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Preparedness and Response to a Rural Mass Casualty Incident: Workshop Summary
pagers and can follow the whereabouts of the ambulances. This improves situational awareness and provides the hospital the opportunity to prepare for incoming patients, without having to exclusively communicate with the first responders in the field who are providing care. Whether informal or formal, bolstering communication systems can help to assuage individual fears that regionalization equates to inefficient centralization.
INTEGRATING TRAUMA SURGEONS
Leonard Weireter, Jr., is the Arthur and Marie Kirk Family Professor of Surgery at Eastern Virginia Medical School, medical director of the Shock Trauma Center at Sentara Norfolk General Hospital, and current chair of the Disaster Preparation Committee for the American College of Surgeons, Committee on Trauma. Weireter said that the College of Surgeons recognizes there is a huge void in knowledge among its members about disaster preparedness. Surgeons work at the definitive care end of the spectrum, and the mindset is generally one of waiting for patients to be delivered. There are nearly 1,200 counties in the United States without a general surgeon. The long distance traversed to reach a surgeon presents the major problem of time lost from the previously discussed “golden hour” (see Chapter 4). The College of Surgeons has been grappling with how to better integrate trauma surgeons into the larger system. Studies indicate that about 20 percent of the casualties in a mass casualty incident are critically injured; the quandary is figuring out who they are, and getting them to definitive care.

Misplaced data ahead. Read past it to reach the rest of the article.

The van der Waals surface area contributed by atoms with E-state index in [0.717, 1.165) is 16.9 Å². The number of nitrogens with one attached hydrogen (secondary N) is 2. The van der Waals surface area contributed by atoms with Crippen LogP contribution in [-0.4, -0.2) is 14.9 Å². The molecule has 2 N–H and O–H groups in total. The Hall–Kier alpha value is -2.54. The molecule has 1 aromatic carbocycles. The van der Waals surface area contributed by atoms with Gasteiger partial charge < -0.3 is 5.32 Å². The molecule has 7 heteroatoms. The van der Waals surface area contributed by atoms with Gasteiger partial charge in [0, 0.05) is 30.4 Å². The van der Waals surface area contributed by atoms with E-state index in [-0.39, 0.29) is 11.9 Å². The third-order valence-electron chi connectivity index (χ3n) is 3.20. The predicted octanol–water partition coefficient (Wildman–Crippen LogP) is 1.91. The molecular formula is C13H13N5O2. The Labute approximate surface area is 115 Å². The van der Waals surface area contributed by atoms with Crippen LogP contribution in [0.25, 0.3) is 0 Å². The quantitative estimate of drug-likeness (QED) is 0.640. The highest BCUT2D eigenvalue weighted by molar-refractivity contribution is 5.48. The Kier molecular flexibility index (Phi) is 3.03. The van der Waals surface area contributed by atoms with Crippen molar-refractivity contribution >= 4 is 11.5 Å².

Strategies to Integrate Trauma Surgeons
Finding the right solution is challenging. In Iraq and Afghanistan, the military brings surgery to the patient, stabilizing them with limited, rapid operative care, then transporting them to higher-level care. The average time from battlefield injury to immediate surgical care is slightly less than 30 minutes. If the patient survives the first level of care, their overall chance of survival is about 97 percent. While participants have heretofore mentioned military models as potential examples for rural policy makers to follow, in the case of trauma surgery, there is a key difference. The establishment of forward military operating bases means personnel and materials are pre-positioned in short proximity to a known high-risk environment. Yet in rural traumas, predicting where an event will occur over a vast distance is often impossible.
Several issues need to be addressed to make integration work. One is whether it is feasible to establish a force of surgeons that could be rapidly mobilized. A participant suggested that the first step would be a voluntary pre-registration and pre-credential process for surgeons willing to be part